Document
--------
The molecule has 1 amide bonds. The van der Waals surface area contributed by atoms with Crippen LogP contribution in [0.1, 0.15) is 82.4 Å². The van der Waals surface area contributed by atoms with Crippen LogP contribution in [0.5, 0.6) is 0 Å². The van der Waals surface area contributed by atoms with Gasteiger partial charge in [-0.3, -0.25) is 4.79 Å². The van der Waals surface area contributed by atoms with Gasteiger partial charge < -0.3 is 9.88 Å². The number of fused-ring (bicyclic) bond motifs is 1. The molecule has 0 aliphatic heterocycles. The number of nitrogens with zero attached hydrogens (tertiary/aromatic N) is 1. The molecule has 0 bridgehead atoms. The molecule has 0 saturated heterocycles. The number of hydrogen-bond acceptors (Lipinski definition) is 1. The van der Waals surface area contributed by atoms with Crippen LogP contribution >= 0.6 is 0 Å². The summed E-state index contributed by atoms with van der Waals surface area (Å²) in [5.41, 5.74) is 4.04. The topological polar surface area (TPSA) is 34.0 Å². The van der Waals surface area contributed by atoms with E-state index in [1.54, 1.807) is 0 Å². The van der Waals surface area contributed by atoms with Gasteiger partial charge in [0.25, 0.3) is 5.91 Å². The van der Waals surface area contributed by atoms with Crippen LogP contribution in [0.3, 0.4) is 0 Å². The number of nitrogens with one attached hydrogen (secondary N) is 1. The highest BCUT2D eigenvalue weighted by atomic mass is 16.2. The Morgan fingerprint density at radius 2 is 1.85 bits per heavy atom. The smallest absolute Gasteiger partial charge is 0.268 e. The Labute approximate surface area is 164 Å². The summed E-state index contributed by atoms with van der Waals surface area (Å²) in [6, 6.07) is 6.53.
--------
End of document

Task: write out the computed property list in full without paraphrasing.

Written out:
The molecule has 1 amide bonds. The van der Waals surface area contributed by atoms with Crippen LogP contribution in [0.1, 0.15) is 82.4 Å². The van der Waals surface area contributed by atoms with Crippen LogP contribution in [0.5, 0.6) is 0 Å². The van der Waals surface area contributed by atoms with Gasteiger partial charge in [-0.3, -0.25) is 4.79 Å². The van der Waals surface area contributed by atoms with Gasteiger partial charge < -0.3 is 9.88 Å². The number of fused-ring (bicyclic) bond motifs is 1. The molecule has 0 aliphatic heterocycles. The number of nitrogens with zero attached hydrogens (tertiary/aromatic N) is 1. The molecule has 0 bridgehead atoms. The molecule has 0 saturated heterocycles. The number of hydrogen-bond acceptors (Lipinski definition) is 1. The van der Waals surface area contributed by atoms with Crippen LogP contribution >= 0.6 is 0 Å². The summed E-state index contributed by atoms with van der Waals surface area (Å²) in [5.41, 5.74) is 4.04. The topological polar surface area (TPSA) is 34.0 Å². The van der Waals surface area contributed by atoms with E-state index in [1.54, 1.807) is 0 Å². The van der Waals surface area contributed by atoms with Gasteiger partial charge in [0.25, 0.3) is 5.91 Å². The van der Waals surface area contributed by atoms with Crippen LogP contribution in [0.3, 0.4) is 0 Å². The number of nitrogens with one attached hydrogen (secondary N) is 1. The highest BCUT2D eigenvalue weighted by atomic mass is 16.2. The Morgan fingerprint density at radius 2 is 1.85 bits per heavy atom. The smallest absolute Gasteiger partial charge is 0.268 e. The Labute approximate surface area is 164 Å². The summed E-state index contributed by atoms with van der Waals surface area (Å²) in [6, 6.07) is 6.53.